|Page (1) of 2 - 10/12/01||email article||print page|
Human Software Classic Frames 1Frame creation plugin for Photoshop, PhotoPaint and PaintShop
For magazine layout, the possibility of adding frames to images can have a certain appeal, depending on the theme of a particular story. You know, if it's a story about elderly people going in for higher education, you can composite a fancy-looking frame over a fake diploma. Or for another story you could do one of those endless variations on American Gothic. Whatever.
Web designers can also use it for adding a little variation to pages containing thumbnails or, in the case of gallery pages, to beef up the metaphor a bit by adding actual frames to images.
One of the 60 frame styles that ships with
Classic Frames 1 from Human Software.
But for me, the appeal actually lies somewhere else, where the impact can be a bit more significant, namely in the area of bump, texture and displacement maps for 3D animation.
The Load Effect window in Classic Frames 1 allows you to select frame styles, which can then be tweaked in the effects editor (seen below).
We've discussed before that 3D is becoming an essential tool for designers who work in Flash or need to create animations for the Web. And what goes hand in hand with 3D design? A hunger for texture maps.
So let's say you're designing an interior scene. You populate the room with furniture, rugs and knick knacks, but what do you do with the wall? Leave it bare? Well here comes an incredibly easy and effective way to add detail to your 3D interior scenes.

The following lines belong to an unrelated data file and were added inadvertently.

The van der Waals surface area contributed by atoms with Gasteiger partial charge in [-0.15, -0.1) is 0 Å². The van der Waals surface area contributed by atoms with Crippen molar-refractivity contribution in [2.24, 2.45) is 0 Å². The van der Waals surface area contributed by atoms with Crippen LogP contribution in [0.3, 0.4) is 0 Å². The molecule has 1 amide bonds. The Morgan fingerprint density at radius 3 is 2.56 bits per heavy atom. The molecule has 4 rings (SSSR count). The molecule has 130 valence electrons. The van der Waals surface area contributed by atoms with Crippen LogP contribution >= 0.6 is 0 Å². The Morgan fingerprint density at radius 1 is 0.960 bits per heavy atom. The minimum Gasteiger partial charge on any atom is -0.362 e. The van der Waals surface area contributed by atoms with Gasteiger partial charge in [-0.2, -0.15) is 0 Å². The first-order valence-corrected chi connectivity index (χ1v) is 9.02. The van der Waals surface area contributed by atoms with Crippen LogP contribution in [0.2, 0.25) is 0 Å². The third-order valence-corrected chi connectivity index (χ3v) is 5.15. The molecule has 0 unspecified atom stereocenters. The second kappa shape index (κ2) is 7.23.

Now, I know what some of you are thinking: Frames are easy to make in 3D programs. Yes, true, but not frames that come out with the kind of detail you'll find in Human Software's plugin. Let's take a look at how it works and what it can output.
What it does
Classic Frames 1 is not the kind of frame-creation tool we've seen in the past, where you have to manually composite the image of a frame over your current layer. It works just like any other plugin, in that it's accessed through the Filter menu in Photoshop. The difference is that the primary effect is not an effect at all but an actual image stretched and stitched on top of your current image.
There's no drawback to this approach, since you're not limited to the selection of frames that ships with the filter, but, since it is stretching an existing image, you will, depending on the aspect ratio of your own image, see varying degrees of distortion in the final output. But if you keep the images to standard photo ratios or something close to them, you're not going to see any problems.
The first time you launch Classic Frames, you see a dialog box giving you several options, but you can't do anything with these until you've located the folder that contains your frame images. After you do this, you'll be presented with thumbnail views of the available frames (60 styles standard), which you can select through the graphic display or through a menu selection.
After you apply the effect, you're given the option of changing the parameters of the frames and each individual element of the frame. (Frames can be combined essentially as layers, and each "layer" is tweakable until you finally apply the effect to your image.)
Classic Frames 1 provides a number of effects that can be applied to each element of the frame individually.
Related Keywords:Human Software Classic Frames 1
Source:Digital Media Online. All Rights Reserved